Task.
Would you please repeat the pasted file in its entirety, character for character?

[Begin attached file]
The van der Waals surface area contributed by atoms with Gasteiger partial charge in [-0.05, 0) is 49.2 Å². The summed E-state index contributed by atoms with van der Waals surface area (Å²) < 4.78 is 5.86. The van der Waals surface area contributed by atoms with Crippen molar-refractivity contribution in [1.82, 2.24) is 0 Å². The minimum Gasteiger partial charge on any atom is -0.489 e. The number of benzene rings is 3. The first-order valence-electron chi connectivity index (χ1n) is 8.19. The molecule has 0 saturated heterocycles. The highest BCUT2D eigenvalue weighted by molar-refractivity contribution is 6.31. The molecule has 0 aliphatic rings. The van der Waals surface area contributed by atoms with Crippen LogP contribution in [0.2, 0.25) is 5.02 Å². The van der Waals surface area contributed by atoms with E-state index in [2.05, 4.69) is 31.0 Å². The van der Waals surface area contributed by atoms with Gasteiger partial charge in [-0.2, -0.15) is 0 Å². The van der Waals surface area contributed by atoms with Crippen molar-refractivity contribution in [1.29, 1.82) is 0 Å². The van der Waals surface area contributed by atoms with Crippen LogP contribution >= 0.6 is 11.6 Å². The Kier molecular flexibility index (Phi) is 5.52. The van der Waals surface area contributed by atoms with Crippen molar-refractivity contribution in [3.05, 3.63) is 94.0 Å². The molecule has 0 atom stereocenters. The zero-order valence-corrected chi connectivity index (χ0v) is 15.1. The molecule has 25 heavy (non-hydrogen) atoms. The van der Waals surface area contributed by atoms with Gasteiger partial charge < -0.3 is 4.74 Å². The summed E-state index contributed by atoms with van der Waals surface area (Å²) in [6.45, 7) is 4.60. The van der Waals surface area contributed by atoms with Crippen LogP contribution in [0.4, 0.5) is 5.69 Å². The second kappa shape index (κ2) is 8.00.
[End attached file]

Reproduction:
The van der Waals surface area contributed by atoms with Gasteiger partial charge in [-0.05, 0) is 49.2 Å². The summed E-state index contributed by atoms with van der Waals surface area (Å²) < 4.78 is 5.86. The van der Waals surface area contributed by atoms with Crippen molar-refractivity contribution in [1.82, 2.24) is 0 Å². The minimum Gasteiger partial charge on any atom is -0.489 e. The number of benzene rings is 3. The first-order valence-electron chi connectivity index (χ1n) is 8.19. The molecule has 0 saturated heterocycles. The highest BCUT2D eigenvalue weighted by molar-refractivity contribution is 6.31. The molecule has 0 aliphatic rings. The van der Waals surface area contributed by atoms with Crippen LogP contribution in [0.2, 0.25) is 5.02 Å². The van der Waals surface area contributed by atoms with E-state index in [2.05, 4.69) is 31.0 Å². The van der Waals surface area contributed by atoms with Gasteiger partial charge in [-0.2, -0.15) is 0 Å². The van der Waals surface area contributed by atoms with Crippen molar-refractivity contribution in [1.29, 1.82) is 0 Å². The van der Waals surface area contributed by atoms with Crippen LogP contribution >= 0.6 is 11.6 Å². The Kier molecular flexibility index (Phi) is 5.52. The van der Waals surface area contributed by atoms with Crippen molar-refractivity contribution in [3.05, 3.63) is 94.0 Å². The molecule has 0 atom stereocenters. The zero-order valence-corrected chi connectivity index (χ0v) is 15.1. The molecule has 25 heavy (non-hydrogen) atoms. The van der Waals surface area contributed by atoms with Gasteiger partial charge < -0.3 is 4.74 Å². The summed E-state index contributed by atoms with van der Waals surface area (Å²) in [6.45, 7) is 4.60. The van der Waals surface area contributed by atoms with Crippen LogP contribution in [0.4, 0.5) is 5.69 Å². The second kappa shape index (κ2) is 8.00.